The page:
NEW YORK (CBSMiami) — A new study shows an experimental treatment for stroke is showing promise. The study in Lancet Neurology looked at the treatment, called Multistem, which involves donor stem cells grown in the lab and delivered through an IV to stroke patients.
“The stem cells are believed to change the immune response of the body to the stroke. And it will turn down the immune response so there is a better healing environment,” said Dr. Ken Uchino, a stroke neurologist at The Cleveland Clinic.
The study looked at 129 patients. Half of them got the stem cells, half received a placebo.
The study found patients who got the cells within 36 hours of stroke onset had less disability and more mobility after stroke.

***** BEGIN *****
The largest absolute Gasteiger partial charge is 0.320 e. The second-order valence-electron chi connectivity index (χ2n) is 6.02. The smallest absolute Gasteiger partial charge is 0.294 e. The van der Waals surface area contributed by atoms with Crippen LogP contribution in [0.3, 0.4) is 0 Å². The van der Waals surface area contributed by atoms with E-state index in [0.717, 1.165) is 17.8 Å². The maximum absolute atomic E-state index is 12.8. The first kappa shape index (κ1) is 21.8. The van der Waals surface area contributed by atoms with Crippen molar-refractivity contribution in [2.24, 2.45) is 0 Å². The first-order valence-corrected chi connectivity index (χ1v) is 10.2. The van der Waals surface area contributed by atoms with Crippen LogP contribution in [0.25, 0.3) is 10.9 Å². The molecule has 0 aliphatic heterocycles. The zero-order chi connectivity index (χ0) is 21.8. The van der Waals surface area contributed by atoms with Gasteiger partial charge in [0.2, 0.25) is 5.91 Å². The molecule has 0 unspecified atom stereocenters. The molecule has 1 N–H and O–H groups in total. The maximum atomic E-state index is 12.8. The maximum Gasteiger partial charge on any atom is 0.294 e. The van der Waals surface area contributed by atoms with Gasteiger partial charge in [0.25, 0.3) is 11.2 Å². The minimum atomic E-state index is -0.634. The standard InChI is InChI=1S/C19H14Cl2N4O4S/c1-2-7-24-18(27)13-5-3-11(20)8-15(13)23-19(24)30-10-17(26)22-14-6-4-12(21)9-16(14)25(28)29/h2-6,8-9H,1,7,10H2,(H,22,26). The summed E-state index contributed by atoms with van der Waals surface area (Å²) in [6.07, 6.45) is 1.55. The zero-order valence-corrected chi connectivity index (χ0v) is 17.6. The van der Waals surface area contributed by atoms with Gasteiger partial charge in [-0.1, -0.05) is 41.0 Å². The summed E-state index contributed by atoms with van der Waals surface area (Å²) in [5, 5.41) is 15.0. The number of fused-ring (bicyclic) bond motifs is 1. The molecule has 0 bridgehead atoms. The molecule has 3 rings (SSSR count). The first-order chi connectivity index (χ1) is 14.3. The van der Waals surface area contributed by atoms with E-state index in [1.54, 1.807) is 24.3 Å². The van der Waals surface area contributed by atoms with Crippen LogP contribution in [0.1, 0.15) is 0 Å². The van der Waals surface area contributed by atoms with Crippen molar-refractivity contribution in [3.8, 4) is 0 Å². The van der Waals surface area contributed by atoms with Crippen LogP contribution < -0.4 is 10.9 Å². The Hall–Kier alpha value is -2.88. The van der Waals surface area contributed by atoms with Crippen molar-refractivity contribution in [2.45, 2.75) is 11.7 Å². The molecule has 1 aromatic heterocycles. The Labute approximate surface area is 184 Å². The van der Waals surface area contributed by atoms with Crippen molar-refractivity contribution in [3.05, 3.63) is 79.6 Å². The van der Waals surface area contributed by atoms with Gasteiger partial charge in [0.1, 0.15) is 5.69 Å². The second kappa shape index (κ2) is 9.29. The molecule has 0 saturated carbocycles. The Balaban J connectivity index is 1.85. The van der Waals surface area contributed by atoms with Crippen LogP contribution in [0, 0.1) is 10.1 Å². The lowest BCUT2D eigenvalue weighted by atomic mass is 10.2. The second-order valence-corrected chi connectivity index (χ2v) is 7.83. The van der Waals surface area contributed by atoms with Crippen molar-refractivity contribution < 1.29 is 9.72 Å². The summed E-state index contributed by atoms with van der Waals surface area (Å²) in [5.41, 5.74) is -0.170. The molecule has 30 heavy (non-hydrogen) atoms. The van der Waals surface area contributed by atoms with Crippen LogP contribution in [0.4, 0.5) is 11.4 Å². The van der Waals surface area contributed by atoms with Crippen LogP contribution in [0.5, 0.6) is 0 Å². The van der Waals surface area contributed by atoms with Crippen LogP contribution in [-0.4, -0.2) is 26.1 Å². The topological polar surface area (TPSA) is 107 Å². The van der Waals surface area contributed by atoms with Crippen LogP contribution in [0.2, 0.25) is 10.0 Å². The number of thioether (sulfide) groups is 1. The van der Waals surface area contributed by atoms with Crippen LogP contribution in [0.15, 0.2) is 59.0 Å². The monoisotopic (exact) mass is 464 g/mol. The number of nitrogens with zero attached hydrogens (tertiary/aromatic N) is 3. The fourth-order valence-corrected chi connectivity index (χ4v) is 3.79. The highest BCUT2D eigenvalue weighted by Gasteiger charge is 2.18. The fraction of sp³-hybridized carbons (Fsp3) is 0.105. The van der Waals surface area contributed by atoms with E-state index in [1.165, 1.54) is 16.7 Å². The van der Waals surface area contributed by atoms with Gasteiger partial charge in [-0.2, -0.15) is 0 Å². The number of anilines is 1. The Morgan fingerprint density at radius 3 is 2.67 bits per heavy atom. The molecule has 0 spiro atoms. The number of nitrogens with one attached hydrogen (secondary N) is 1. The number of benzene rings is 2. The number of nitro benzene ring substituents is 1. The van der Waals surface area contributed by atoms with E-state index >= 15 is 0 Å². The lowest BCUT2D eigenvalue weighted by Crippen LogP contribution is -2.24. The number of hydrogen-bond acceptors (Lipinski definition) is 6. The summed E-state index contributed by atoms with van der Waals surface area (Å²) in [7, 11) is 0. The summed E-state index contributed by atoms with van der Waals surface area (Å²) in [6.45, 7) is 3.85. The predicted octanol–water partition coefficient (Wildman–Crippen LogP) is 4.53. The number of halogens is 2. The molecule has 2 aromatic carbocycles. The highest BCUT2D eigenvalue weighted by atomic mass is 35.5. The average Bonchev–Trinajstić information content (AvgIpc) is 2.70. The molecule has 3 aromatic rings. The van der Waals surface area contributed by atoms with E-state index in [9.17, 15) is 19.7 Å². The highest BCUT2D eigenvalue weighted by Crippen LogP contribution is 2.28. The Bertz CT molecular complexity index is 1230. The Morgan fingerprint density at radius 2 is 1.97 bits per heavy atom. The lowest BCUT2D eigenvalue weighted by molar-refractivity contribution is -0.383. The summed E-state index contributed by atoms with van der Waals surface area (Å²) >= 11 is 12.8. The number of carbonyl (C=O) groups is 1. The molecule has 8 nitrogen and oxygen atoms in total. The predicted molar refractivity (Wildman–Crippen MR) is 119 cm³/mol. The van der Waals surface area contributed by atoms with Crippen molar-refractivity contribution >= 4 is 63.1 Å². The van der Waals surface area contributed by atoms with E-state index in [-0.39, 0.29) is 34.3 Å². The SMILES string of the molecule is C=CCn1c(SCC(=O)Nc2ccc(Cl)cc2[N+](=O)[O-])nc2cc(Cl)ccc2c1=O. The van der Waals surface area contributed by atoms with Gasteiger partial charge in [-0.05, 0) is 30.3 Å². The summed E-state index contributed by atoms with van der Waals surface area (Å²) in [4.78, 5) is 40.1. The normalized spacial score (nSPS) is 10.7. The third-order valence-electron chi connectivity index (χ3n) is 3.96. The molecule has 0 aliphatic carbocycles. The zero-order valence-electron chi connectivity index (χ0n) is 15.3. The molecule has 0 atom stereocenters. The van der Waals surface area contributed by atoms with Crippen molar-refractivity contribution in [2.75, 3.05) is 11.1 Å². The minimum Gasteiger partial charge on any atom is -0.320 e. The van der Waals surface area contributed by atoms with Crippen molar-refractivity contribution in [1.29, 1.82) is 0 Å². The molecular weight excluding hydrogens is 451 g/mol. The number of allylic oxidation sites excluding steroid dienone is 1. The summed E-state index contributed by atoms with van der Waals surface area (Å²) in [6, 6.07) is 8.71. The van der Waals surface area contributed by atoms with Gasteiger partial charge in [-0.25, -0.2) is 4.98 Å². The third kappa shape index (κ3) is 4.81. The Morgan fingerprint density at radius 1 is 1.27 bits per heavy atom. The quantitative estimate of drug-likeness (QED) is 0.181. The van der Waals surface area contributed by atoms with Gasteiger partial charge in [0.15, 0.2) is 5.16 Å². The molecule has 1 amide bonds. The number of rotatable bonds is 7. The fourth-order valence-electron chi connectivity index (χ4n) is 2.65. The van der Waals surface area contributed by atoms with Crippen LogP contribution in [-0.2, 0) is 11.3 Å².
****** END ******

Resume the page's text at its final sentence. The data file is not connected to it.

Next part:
Study participant Kristopher Little was part of the study and received the stem cells after he had a stroke but arrived at the hospital too late for current treatments to work. That’s when doctors told him about the experimental option.
“We don’t know fully whether this is in relation to the cells, but I can say he has done well,” said Dr. Uchino.
Researchers hope with more study; this approach could become an option for stroke patients who miss that critical treatment window.
Kris had to learn to walk again.
“I can use my hand and everything and I can walk without a walker or cane or anything. I think I’ve done really good,” said Kris.
The 49-year old is grateful to be back to normal after his stroke.
Studies show less than 5-percent of stroke patients receive the current clot-busting drugs that are available.